Polyneuropathy is a relatively common problem that accompanies many diseases. “Poly-” means “many” and “–neuropathy” means a neural disorder. Therefore, polyneuropathy is a condition related to dysfunction of more nerves. Typically, most visibly affected are the longest nerves in the body, i.e. the nerves of the lower extremities.


There are many peripheral nerves in our body. Some of them bring motoric information out of the central nervous system towards the muscles and other take information about sensitivity, pain, and ambient temperature from the peripheral tissues back into the central nervous system.


For example, when you put your hand into warm water, the information about the high temperature is transferred via the nerve fibers from the skin and deeper tissues into the spinal cord and from there it gets into the brain. The information is evaluated and you feel an uncomfortable pain. The brain urges us to get rid of the pain and pull the hand out. This information is transmitted from the brain to the spinal cord, and to the nerves controlling the muscles of the affected extremity to perform the desired movement.


(Note: If you think about it, the man is with the exception of changing emotions able to respond to any stimulus and only movement. Sometimes it is a whole body movements, sometimes the movement of muscles allowing speech and articulation, eye muscle movements, etc..)


There are numerous possible causes of neuropathy. Chronic alcoholism is probably the most common as regular excessive alcohol intake damages the nerve fibers and nerve cells. Another common cause is the lack of vitamins of B-complex (eg. vitamin B1 or vitamin B5). Disruption of the nerves also accompanies chronic cases of diabetes and the polyneuropathy may occur in patients with malignant diseases and patients receiving chemotherapy.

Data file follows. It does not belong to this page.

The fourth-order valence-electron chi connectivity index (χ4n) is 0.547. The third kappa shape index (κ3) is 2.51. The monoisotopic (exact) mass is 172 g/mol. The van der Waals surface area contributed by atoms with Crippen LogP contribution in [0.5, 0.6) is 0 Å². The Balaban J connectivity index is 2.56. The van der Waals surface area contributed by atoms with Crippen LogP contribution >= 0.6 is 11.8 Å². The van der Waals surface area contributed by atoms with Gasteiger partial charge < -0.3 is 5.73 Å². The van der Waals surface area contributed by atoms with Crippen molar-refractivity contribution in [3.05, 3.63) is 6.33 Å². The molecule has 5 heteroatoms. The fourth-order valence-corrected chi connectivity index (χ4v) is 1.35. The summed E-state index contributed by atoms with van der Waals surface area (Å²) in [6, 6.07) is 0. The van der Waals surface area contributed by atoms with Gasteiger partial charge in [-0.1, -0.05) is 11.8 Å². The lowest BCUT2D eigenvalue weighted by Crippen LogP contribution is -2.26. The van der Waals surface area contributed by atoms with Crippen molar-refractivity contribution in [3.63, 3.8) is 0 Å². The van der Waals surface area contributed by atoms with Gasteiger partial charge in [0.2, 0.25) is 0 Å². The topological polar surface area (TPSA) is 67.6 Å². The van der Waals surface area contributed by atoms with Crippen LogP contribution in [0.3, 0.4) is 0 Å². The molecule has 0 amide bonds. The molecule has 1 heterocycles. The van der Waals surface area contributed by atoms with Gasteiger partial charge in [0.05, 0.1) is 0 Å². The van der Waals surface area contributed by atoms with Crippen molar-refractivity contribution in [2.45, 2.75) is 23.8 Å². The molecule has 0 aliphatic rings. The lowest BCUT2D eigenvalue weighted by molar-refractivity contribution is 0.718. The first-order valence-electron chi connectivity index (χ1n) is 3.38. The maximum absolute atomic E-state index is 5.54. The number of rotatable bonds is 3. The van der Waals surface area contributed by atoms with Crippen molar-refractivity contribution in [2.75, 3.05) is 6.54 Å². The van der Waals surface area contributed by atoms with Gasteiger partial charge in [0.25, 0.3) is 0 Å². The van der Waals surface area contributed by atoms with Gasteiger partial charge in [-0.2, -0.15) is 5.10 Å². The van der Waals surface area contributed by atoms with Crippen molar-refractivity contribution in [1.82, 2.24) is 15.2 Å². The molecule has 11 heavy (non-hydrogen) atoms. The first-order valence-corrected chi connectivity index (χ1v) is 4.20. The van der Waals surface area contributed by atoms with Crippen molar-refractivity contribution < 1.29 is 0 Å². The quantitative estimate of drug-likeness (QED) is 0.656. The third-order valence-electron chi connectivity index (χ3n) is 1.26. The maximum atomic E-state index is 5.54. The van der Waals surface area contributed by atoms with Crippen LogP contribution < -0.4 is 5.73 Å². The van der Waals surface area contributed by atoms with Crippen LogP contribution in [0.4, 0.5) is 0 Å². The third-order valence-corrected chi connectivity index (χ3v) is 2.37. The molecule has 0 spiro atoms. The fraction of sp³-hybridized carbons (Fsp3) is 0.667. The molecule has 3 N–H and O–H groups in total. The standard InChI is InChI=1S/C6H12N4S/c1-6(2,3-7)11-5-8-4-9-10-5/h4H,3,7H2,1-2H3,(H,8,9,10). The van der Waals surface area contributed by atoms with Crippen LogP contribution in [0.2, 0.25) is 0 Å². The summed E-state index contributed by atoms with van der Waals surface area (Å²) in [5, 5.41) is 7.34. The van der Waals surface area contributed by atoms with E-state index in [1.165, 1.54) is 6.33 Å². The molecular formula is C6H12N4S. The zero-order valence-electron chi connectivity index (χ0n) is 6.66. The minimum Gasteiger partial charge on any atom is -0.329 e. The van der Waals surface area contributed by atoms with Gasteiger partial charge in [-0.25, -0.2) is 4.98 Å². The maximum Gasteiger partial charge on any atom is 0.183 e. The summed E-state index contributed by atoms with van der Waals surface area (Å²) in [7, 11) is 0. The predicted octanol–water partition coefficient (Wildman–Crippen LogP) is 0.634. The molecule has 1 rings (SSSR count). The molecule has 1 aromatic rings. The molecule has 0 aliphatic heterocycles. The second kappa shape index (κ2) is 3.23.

There are also less common causes of polyneuropathy such as certain immune inflammations of blood vessels (vasculitides), other autoimmune processes and a particular neurological disease known as Guillain-Barré syndrome.


The symptoms are related to impaired ability of neural transmission of neuroelectric signals. They include numbness, decreased sensitivity and tingling sensations of the extremities. The decreased sensitivity in the affected body parts may be dangerous as it may lead to more frequent unnoticed and underestimated injuries due to the decreased or missing sense of pain. Polyneuropathy is an important element in the development of diabetic foot in patients with diabetes.


The polyneuropathy may less commonly affect the motoric nerves resulting in muscle weakness, muscle atrophy or even in muscle paralysis. This occurs especially in the disease known as the Guillain-Barré syndrome. This disease has quite dramatic symptoms including muscle paralysis of the lower extremities, which moves gradually upwards until it affects nerves coming out of thoracic or even cervical spine. The most serious complication is paralysis of breathing muscles, which threatens the patient with suffocation. When the patient survives, the disease tends to slowly disappear.


A case of suspected polyneuropathy should be examined by a neurologist. The patient undergoes physical examination and electromyography (EMG). The electromyography serves to evaluate the conduction of neuroelectric signals by the nerves and muscles and to determine the diagnosis and severity of the neuropathy. In addition, when the neuropathy is confirmed, it is necessary to find its cause, especially rule out chronic alcoholism or diabetes. A search for any present autoimmune disease is much more challenging and many causes of polyneuropathy stay undiagnosed.


The treatment is difficult. In the majority of cases, the doctors prescribe vitamins of the B complex, but the outcome is rather controversial. If possible, the underlying cause should be identified and treated (alcoholism, diabetes, etc). Proper care of the lower extremities is essential in patients with diabetes and polyneuropathy to prevent the development of diabetic foot syndrome. Quite special approach is necessary in patients with Guillain-Barré syndrome (see related article).


Jiri Stefanek, MD  Author of texts: Jiri Stefanek, MD
 Contact: jiri.stefanek@seznam.cz
 Sources: basic text sources